From the “State of the Climate – National Overview – December 2010” report (www.ncdc.noaa.gov/sotc/national/2010/12) of the USA’s National Climatic Data Center, a department of NOAA.
A strong west-to-east flow in the jet stream circulation characterized the weather pattern over the contiguous United States for December 2010. Deep low pressure systems developed in this flow, resulting in intense winter storms across the nation and outbreaks of cold Canadian air, especially east of the Rockies.
About a third of the country was covered in snow at the beginning of the month. The snow cover expanded and contracted throughout the month with the passage of several winter storms, reaching 39 percent coverage by December 6th, about 53 percent by the 19th, and 55 percent by the 27th.
By the end of the month, more than 8 feet of snow covered higher parts of the Sierra Nevada, with moisture content more than twice normal for this time of year.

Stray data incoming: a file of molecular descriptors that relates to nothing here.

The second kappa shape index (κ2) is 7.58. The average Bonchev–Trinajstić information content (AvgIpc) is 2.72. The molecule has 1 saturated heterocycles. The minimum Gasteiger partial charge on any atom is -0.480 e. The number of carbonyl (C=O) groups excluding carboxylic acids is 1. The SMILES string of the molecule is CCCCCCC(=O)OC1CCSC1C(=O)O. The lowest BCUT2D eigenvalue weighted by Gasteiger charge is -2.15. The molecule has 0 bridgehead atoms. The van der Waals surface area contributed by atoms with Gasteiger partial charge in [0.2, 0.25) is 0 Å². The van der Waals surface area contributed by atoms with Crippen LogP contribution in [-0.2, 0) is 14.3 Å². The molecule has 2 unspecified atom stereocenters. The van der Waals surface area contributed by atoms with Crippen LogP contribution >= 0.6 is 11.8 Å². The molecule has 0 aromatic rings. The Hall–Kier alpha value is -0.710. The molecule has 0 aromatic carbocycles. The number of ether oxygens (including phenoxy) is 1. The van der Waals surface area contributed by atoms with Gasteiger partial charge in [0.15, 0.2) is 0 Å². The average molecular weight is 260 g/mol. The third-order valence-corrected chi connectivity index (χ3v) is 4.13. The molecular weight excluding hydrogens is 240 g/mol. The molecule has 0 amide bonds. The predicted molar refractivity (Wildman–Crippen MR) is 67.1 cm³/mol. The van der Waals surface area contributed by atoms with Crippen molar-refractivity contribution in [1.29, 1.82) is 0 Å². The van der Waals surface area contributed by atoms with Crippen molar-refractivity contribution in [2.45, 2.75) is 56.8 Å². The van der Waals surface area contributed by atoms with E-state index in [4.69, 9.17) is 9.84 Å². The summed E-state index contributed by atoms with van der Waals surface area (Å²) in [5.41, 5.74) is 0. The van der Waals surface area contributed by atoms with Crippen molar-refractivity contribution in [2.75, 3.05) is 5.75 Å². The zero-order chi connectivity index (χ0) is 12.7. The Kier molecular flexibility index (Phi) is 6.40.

December 2010 was the 7th snowiest December for the contiguous U.S., based on satellite observations of area covered. The storm systems triggered deadly tornado outbreaks at the end of the month in the Midwest to Lower Mississippi Valley.
- The national temperature, when averaged across the contiguous U.S., was near normal in December, only 0.4 ??F (0.2 ??C) below the long-term average.
- Regionally, temperatures in the Southwest (2nd warmest) and West (10th warmest) climate regions were much above normal. In contrast, much below normal temperatures dominated the Southeast (3rd coldest) and Central (9th coldest) climate regions.